Groups of hard-line, right-wing Islamic extremists across Pakistan have banded together in protest to reclaim the right to abuse and kill their wives and daughters.
The country has finally taken a progressive step forward on gender equality, but some men still believe the mistreatment of women is their divine, God-given right.
The controversy began when the Pakistani government introduced the Protection of Women Against Violence Bill, which effectively criminalizes violence against women in Punjab — the country's most populous region.
Before the law was officially enacted on March 1, diehard extremists attempted to block the legislation, saying it would "destroy the family system in Pakistan" and "add to the miseries of women."
The bill was passed unanimously by the Punjab Assembly, and opponents have since warned of ongoing protests if it is not repealed.
What is the bill?
The Protection of Women Against Violence Bill criminalizes any and every form of abuse by men against women, whether it be domestic, emotional, psychological or done through stalking and cybercrime.
It provides for a network of shelters or safe houses where women who have fled violence can seek counseling and financial and medical aid.
It also conceives a universal, toll-free, 24/7 telephone number women can call in order to report abuse.
In special circumstances, offenders may be monitored by wearing a bracelet with a GPS monitor, and will be restricted from making gun purchases.
The bill was drawn up in 2015 by the political party of Prime Minister Nawaz Sharif. It was a surprise to many in the population, as the party has gained a reputation for pandering to right-wing religious groups.
In recent months, however, Sharif has publicly condemned violence against women and honor killings, and vowed to take action.
In February, he told The Guardian: "This is totally against Islam and anyone who does this must be punished and punished very severely."
Why is the bill important?
Violence against women is an endemic social issue in Pakistan. Wives and daughters are often still treated as domestic property.
Honor killings, acid attacks, bride burnings, child marriages, and sexual and domestic abuse are commonplace, yet these crimes are grossly under-reported.
The United Nations' Gender Inequality Index puts Pakistan 147th in a list of 188 countries.
A 2014 report by the Aurat (Woman) Foundation, a women's rights group based in Islamabad, said that every single day of the year, six women were murdered, six were kidnapped, four were raped and three committed suicide.
They also reported as many as 7,010 cases of violence against women in the province of Punjab. These figures do not include dowry-related violence and acid attacks, crimes which are also serious and frequent.
According to Pakistan's independent Human Rights Commission, nearly 1,100 women were killed in Pakistan last year by relatives who claimed they had "dishonored" their families.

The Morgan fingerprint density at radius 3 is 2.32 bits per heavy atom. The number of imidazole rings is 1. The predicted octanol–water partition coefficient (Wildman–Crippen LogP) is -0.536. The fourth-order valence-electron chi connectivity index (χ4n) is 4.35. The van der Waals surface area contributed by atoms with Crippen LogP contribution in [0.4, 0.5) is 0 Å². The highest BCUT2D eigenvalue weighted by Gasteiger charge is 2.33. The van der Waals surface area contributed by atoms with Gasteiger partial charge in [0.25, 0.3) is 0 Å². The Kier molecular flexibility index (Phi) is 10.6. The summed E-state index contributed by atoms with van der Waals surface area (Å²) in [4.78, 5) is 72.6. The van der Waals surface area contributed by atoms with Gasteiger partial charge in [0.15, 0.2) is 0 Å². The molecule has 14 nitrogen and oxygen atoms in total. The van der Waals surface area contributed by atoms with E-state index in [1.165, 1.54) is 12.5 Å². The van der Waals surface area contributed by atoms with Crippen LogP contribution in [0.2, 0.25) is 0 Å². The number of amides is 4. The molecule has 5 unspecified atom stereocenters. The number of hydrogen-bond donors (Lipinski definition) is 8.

In most of these cases, the victim is usually murdered by a close male family member.
Until this bill was enforced, women in the country were victims of a weak criminal justice system and an overall lack of social support, giving rise to horrific stories of honor killings, acid attacks and ongoing abuse.
These issues recently came to light in the Academy Award-winning documentary "A Girl in the River: The Price of Forgiveness." It followed the story of Saba Qaiser, a 19-year-old Pakistani girl who was beaten, shot in the head by her father and thrown into a river for marrying the man of her choice.
Miraculously, she survived, and her story ended up receiving a heap of attention both in Pakistan and globally, soon prompting Sharif to promise a crackdown on honor killings.
In an interview with The Guardian, filmmaker Sharmeen Obaid Chinoy said the main problem with "honor" killings is that it's considered to be a private matter — rather than a public legal issue.
"People hush it up: A father kills a daughter, and nobody ever responds, nobody ever files a case. The victim remains nameless and faceless, and we never hear about them," she said.
"People feel, 'If we register a case, it will bring shame to the family.'"
Who is opposing the bill?
Right-wing, extremist Islamic leaders spent copious amounts of energy trying to block the protection bill from being passed, and continue to oppose it.
They've deemed the bill "un-Islamic," contradictory to verses of the Koran, and an attempt to secularize, or Westernize, Pakistan.
In a press conference, one of the country's own parliamentarians, Muhammad Khan Sherani, reportedly claimed the bill will actually have a detrimental impact on women and "traditional" family life.
He claimed the protection act was "un-Islamic," saying: "The law seems to have the objective of pushing women out of the home, and increase their problems."
Maulan Fazlur Rehman, chief of the Jamiat Ulema-e-Islam-Fazl party, reportedly told local mediathe laws were "in conflict with the Holy Koran, the life of Muhammad, constitution of Pakistan and values of our country."
"Husband and wife are considered partners in the West, but it is not the case in Pakistan," he said.
He called it a "Western conspiracy," saying it represents "the blind following of American and European cultures."
He even went as far as to say it would break up homes, destroy the position of men in the home and invoke God's wrath on the country.
A contributor for the New York Times, Mohammed Hanif, summarized their twisted logic as follows: "If you beat up a person on the street, it's a criminal assault. If you bash someone in your bedroom, you're protected by the sanctity of your home. If you kill a stranger, it's murder. If you shoot your own sister, you're defending your honor.
"I'm sure the nice folks campaigning against the bill don't want to beat up their wives or murder their sisters, but they are fighting for their fellow men's right to do just that."
Sharif has promised to address the groups' concerns.